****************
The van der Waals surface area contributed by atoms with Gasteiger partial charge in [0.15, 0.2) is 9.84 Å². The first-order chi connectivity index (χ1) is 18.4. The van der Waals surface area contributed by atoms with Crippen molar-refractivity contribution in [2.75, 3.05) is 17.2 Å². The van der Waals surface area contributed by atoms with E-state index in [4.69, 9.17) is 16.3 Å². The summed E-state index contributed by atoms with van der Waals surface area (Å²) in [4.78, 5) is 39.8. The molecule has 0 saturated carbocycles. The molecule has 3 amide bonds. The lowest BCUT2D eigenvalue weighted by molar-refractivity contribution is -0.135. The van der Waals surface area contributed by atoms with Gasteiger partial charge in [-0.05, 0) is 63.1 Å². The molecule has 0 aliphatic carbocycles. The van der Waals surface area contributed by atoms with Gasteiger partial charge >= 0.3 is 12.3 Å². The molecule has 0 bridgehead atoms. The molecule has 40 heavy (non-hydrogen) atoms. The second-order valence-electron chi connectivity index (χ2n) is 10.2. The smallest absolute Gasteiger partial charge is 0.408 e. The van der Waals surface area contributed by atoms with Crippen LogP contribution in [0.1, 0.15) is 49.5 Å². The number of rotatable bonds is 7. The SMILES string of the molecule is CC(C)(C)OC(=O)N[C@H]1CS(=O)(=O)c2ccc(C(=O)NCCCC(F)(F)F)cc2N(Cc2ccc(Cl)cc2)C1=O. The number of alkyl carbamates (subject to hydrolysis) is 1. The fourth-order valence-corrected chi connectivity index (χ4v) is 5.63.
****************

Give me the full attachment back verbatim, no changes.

The van der Waals surface area contributed by atoms with Gasteiger partial charge in [0.15, 0.2) is 9.84 Å². The first-order chi connectivity index (χ1) is 18.4. The van der Waals surface area contributed by atoms with Crippen molar-refractivity contribution in [2.75, 3.05) is 17.2 Å². The van der Waals surface area contributed by atoms with E-state index in [4.69, 9.17) is 16.3 Å². The summed E-state index contributed by atoms with van der Waals surface area (Å²) in [4.78, 5) is 39.8. The molecule has 0 saturated carbocycles. The molecule has 3 amide bonds. The lowest BCUT2D eigenvalue weighted by molar-refractivity contribution is -0.135. The van der Waals surface area contributed by atoms with Gasteiger partial charge in [-0.05, 0) is 63.1 Å². The molecule has 0 aliphatic carbocycles. The van der Waals surface area contributed by atoms with Gasteiger partial charge >= 0.3 is 12.3 Å². The molecule has 0 bridgehead atoms. The molecule has 40 heavy (non-hydrogen) atoms. The second-order valence-electron chi connectivity index (χ2n) is 10.2. The smallest absolute Gasteiger partial charge is 0.408 e. The van der Waals surface area contributed by atoms with Crippen LogP contribution in [0.1, 0.15) is 49.5 Å². The number of rotatable bonds is 7. The SMILES string of the molecule is CC(C)(C)OC(=O)N[C@H]1CS(=O)(=O)c2ccc(C(=O)NCCCC(F)(F)F)cc2N(Cc2ccc(Cl)cc2)C1=O. The number of alkyl carbamates (subject to hydrolysis) is 1. The fourth-order valence-corrected chi connectivity index (χ4v) is 5.63.